It is bizarre, and I disagree with her because so many innovators and leaders throughout history have faced obstacles and discouragement or were not taken seriously; part of being a leader is persevering through it all. I don’t think being discouraged, or being criticized, is an excuse to not succeed. But whatever, I find Condoleezza Rice too admirable a woman to stop admiring her over this.

She’s really the last woman you would expect to be involved in all of that “Ban Bossy” insanity.I actually think the fact that she was somebody I considered so admirable for the exact reasons the “Ban Bossy” campaign is so ridiculous makes her key role in it significantly more disturbing for me.

mrsrandallboggs:

donttreadonvirginia:

mrsrandallboggs:

bethrogers:

Condoleezza Rice is the consummate role model. She’s a concert pianist, speaks multiple languages, and has a razor sharp mind. Most women, if not all, pale in comparison to her as a politician and human being. Most men too.

And when she was in high school she was told by a college counselor that she might not be college material because of her PSAT scores. LMAO. I hope that person lived to see her become Secretary of State.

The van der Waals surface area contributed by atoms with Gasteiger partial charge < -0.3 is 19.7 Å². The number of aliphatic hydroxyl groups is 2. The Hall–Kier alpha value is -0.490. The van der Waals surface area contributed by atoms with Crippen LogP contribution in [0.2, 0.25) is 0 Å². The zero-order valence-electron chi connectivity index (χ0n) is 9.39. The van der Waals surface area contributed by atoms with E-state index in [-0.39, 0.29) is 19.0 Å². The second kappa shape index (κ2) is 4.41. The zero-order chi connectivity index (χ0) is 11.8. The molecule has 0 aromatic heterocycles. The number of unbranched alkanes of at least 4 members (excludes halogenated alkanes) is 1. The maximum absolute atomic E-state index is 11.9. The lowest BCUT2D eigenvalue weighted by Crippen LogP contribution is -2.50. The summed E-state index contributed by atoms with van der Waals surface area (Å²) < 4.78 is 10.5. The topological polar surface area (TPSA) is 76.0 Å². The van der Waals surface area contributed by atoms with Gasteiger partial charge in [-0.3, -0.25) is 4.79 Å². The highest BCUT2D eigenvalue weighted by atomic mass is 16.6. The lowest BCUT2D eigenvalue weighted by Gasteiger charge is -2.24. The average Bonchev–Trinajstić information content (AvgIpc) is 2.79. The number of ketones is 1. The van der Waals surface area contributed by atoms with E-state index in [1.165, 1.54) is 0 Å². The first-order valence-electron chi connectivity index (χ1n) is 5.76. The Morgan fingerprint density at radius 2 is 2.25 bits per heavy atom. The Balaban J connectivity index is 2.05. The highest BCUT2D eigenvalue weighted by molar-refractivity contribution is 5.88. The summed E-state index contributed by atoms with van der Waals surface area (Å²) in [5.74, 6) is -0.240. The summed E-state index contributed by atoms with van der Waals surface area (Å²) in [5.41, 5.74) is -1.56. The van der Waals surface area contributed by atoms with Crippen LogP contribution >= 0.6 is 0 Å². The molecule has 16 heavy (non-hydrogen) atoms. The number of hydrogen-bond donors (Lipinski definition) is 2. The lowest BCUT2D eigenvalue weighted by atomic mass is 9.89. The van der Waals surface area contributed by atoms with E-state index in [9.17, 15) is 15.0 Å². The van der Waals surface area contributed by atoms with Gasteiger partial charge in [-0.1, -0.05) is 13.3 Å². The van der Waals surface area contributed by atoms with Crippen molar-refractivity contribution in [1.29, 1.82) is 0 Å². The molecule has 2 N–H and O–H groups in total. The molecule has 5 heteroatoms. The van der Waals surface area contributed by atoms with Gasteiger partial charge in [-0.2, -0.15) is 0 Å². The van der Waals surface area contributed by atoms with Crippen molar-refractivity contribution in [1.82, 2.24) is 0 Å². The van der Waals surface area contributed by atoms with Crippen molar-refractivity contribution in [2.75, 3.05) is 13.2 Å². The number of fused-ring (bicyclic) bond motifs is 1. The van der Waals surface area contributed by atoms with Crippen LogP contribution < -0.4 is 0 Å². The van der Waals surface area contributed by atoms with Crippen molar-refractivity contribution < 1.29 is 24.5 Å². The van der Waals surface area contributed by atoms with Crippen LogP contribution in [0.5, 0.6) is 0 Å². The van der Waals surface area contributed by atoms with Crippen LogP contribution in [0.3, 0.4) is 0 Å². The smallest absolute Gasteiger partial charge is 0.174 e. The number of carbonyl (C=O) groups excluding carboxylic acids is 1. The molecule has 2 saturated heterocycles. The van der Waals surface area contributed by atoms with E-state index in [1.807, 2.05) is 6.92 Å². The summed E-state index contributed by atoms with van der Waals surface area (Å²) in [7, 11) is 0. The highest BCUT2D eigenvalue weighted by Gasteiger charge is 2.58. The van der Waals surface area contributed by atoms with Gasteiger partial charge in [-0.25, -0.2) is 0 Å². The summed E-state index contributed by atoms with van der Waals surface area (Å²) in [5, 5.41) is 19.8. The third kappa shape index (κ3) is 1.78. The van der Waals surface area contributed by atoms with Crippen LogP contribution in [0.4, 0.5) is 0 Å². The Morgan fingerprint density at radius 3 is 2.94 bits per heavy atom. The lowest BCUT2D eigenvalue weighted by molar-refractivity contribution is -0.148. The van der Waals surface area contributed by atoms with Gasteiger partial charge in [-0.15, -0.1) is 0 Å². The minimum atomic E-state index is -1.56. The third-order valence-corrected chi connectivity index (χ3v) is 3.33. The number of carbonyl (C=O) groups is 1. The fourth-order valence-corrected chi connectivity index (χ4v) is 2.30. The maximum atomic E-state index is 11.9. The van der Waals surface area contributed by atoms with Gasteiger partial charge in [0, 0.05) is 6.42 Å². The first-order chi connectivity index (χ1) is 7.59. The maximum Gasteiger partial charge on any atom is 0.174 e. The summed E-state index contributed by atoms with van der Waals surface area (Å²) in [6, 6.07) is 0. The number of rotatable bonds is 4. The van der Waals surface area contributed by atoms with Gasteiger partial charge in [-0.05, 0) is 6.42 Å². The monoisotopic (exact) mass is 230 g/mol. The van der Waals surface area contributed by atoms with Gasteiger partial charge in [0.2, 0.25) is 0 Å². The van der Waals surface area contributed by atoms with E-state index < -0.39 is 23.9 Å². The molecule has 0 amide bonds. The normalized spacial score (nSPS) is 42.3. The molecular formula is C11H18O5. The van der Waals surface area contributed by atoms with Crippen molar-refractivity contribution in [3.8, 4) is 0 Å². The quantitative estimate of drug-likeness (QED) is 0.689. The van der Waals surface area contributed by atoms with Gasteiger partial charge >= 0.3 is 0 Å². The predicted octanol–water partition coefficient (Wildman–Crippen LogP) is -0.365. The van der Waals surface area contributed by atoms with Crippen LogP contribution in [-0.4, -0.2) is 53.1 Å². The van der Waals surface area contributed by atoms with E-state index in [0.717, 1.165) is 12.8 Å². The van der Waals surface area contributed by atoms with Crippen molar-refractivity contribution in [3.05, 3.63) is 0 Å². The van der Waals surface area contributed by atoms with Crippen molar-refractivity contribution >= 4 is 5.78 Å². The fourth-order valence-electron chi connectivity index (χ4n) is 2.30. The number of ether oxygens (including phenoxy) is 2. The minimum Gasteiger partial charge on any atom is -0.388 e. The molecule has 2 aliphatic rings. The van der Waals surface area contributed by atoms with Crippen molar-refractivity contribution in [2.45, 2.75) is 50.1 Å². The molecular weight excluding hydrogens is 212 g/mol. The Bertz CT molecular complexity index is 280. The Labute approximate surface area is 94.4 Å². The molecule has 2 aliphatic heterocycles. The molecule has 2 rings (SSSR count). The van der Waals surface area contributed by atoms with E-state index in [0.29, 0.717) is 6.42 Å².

Yet, she’s one of leading spokeswomen of the Ban Bossy movement.. She was the first person in the initial video to say: “We need to ban bossy.” You’d think her life story would inspire her to tell little girls to ignore criticism, work hard, and not let anyone discourage them from working towards fulfilling their dream but, no, she does videos lobbying to ban words because they might discourage little girls from entering professions that require them to be tough and not care what other people think or say about them.

If you cannot handle the fact that you might be called “bossy,” it is also highly unlikely you can handle the responsibility of being in a position where you might be called “bossy.”

It is bizarre, and I disagree with her because so many innovators and leaders throughout history have faced obstacles and discouragement or were not taken seriously; part of being a leader is persevering through it all. I don’t think being discouraged, or being criticized, is an excuse to not succeed. But whatever, I find Condoleezza Rice too admirable a woman to stop admiring her over this.

She’s really the last woman you would expect to be involved in all of that “Ban Bossy” insanity.

I actually think the fact that she was somebody I considered so admirable for the exact reasons the “Ban Bossy” campaign is so ridiculous makes her key role in it significantly more disturbing for me.